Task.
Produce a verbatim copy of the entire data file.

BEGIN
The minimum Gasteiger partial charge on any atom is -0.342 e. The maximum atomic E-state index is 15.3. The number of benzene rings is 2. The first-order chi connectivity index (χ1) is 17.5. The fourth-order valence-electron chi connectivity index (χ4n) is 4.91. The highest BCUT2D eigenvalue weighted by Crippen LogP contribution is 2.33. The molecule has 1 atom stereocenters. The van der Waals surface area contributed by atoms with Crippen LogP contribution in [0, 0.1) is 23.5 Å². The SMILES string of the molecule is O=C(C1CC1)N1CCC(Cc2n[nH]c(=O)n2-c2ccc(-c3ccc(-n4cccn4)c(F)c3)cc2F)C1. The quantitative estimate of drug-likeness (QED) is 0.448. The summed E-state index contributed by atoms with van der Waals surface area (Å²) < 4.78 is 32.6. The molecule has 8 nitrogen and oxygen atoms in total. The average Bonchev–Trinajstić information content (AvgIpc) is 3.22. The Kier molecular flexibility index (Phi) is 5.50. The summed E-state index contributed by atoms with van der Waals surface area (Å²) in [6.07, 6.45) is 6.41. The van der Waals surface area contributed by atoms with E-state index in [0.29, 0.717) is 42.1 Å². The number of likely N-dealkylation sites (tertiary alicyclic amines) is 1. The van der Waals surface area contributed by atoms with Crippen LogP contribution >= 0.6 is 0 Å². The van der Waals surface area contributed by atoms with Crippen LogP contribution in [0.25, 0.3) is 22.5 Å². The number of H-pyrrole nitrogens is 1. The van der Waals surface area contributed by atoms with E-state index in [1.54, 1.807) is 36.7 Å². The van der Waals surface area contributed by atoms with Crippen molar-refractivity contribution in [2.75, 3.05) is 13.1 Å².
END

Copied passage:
The minimum Gasteiger partial charge on any atom is -0.342 e. The maximum atomic E-state index is 15.3. The number of benzene rings is 2. The first-order chi connectivity index (χ1) is 17.5. The fourth-order valence-electron chi connectivity index (χ4n) is 4.91. The highest BCUT2D eigenvalue weighted by Crippen LogP contribution is 2.33. The molecule has 1 atom stereocenters. The van der Waals surface area contributed by atoms with Crippen LogP contribution in [0, 0.1) is 23.5 Å². The SMILES string of the molecule is O=C(C1CC1)N1CCC(Cc2n[nH]c(=O)n2-c2ccc(-c3ccc(-n4cccn4)c(F)c3)cc2F)C1. The quantitative estimate of drug-likeness (QED) is 0.448. The summed E-state index contributed by atoms with van der Waals surface area (Å²) < 4.78 is 32.6. The molecule has 8 nitrogen and oxygen atoms in total. The average Bonchev–Trinajstić information content (AvgIpc) is 3.22. The Kier molecular flexibility index (Phi) is 5.50. The summed E-state index contributed by atoms with van der Waals surface area (Å²) in [6.07, 6.45) is 6.41. The van der Waals surface area contributed by atoms with E-state index in [0.29, 0.717) is 42.1 Å². The number of likely N-dealkylation sites (tertiary alicyclic amines) is 1. The van der Waals surface area contributed by atoms with Crippen LogP contribution >= 0.6 is 0 Å². The van der Waals surface area contributed by atoms with Crippen LogP contribution in [0.25, 0.3) is 22.5 Å². The number of H-pyrrole nitrogens is 1. The van der Waals surface area contributed by atoms with E-state index in [1.54, 1.807) is 36.7 Å². The van der Waals surface area contributed by atoms with Crippen molar-refractivity contribution in [2.75, 3.05) is 13.1 Å².